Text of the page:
“The internet links million of people in new spaces that are changing the way we think and the way we form our communities.” (Turkle, page 3). Technologies within a classroom can become a positive asset, or a negative interference. The associate director for Pew Surveys, Kristen Purcell said, “that the education system must adjust to better accommodate the way students learn.” (Richtel, page 2). Dave Mendell, a forth grade teacher, supports Purcell’s ideology of adapting teaching processes to accommodate the way students learn. “Educational video games and digital presentations were excellent ways to engage students on their terms.” (page 3). Other teachers that participated in the survey explained that “they were using more dynamic and flexible teaching styles.” (Richtel, page 3). In an educational setting, an accommodating teaching style is nothing new. The evidence is expressed in the introduction of ESL (English is a Second Language) programs, to understanding the differences between visual, auditory, and kinesthetic learners. Is there a difference between involving the three different learning styles and introducing the beneficial use of new technologies in an academic lesson? Or is the evolution of educational technologies progressing; producing new obstacles, outdating older technologies, under constant revision, and in a state of acceptance or rejection?
When Turkle discussed computers as a technology, she said “allow us to cycle through cyberspace and real life, over and over. Windows allow us to be in several contexts at the same time.” (page 3). This introduces the main controversial aspect involving the computers influence on it’s users, and therefor the computer’s influence on students. The acceptance argument is “that the Internet and search engines had a mostly positive impact on student research skills, (…), such tools had made students more self-sufficient researchers.” (Richtel, page 2). Whereas the rejection argument is “that digital technologies were creating an easily distracted generation with short attention spans.” (Richtel, page 2). “Windows have become a powerful metaphor for thinking about the self as a multiple, distributed system. The life practice of windows is that of a decentered self that exists in many worlds, that plays many roles at the same time.” (Turkle, page 3). However an agreement can be made by both sides, students are easily distracted, which makes it difficult for teachers to captivate their attention, conscious effort, and constant engagement.(Richtel, pages 1-3). Dr. Christakis said “students saturated by entertainment media, were experiencing a supernatural stimulation that teachers might have to keep up with or simulate. The heavy technology use makes reality by comparison uninteresting.” (Richtel, page 4).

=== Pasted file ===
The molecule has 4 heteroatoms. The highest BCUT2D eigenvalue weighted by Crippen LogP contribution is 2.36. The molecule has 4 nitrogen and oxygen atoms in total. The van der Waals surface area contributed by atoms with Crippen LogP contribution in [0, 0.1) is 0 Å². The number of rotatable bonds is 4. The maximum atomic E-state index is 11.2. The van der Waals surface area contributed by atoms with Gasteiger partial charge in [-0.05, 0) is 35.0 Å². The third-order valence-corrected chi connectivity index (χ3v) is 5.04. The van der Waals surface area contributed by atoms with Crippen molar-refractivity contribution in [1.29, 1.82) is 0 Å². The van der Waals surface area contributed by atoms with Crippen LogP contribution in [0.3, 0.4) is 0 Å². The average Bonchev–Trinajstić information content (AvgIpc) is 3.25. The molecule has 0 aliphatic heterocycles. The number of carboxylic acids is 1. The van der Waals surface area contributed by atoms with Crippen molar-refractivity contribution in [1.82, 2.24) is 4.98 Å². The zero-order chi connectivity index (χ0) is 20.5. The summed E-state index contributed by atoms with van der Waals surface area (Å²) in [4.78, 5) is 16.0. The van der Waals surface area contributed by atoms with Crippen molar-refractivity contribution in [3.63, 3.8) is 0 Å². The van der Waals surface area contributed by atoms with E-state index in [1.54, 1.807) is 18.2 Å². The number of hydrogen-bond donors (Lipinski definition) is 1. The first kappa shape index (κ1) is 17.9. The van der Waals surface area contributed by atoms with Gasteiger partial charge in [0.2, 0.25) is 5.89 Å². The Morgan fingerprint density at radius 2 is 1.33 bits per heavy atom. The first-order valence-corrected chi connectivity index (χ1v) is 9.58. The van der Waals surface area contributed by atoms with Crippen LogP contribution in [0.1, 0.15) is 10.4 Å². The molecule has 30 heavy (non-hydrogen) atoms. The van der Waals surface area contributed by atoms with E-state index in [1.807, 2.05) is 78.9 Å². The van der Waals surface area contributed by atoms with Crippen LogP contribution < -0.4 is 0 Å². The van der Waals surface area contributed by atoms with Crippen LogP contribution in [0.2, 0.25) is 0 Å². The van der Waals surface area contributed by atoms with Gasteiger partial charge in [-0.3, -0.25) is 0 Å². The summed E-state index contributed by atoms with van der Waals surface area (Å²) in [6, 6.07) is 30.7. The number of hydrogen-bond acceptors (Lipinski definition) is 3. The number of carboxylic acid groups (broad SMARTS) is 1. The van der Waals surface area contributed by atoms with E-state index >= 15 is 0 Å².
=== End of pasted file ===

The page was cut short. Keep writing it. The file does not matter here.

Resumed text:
When used in moderation outside of school, as well as, monitored within the classroom, computers can become an accepted academic resource and a successful educational technology.
What is a haiku? If you asked me this question just a couple of years ago, I wouldn’t have been able to give you a decent answer. It wasn’t until twitter until I learned about haikus, and started posting them weekly under the then-popular hashtag, “#HaikuMonday.” Twitter is the perfect outlet for tiny samples of creative writing. In fact, one of my favorite accounts to follow is @VeryShortStory. The owner of VeryShortStory tweets out full stories that take place in 140 characters or less! Truly amazing!
Blogger, Sam Regina, posted an article titled, “Creative Writing in the Age of Twitter,” written by Wendy Donahue of the of the Chicago Tribune. The question of how can parents encourage creativity in children’s writing was raised. Donahue responds with, “Each kid is like an uncut diamond. Pushing them is wrong. They have to discover which facets have to come off and which stay so they can glow.” It is important to pursue creativity for personal growth, not for an end result.
Children are exposed to words now younger than ever. Take a look around. Just last night, I saw an 8 year old boy ask a diner manager for the Wifi password so he could be hooked online. Phones and tablets are glued to our kid’s hands, causing them to read more now than ever. With all of this reading happening, surely they are likely to type their own creative thoughts!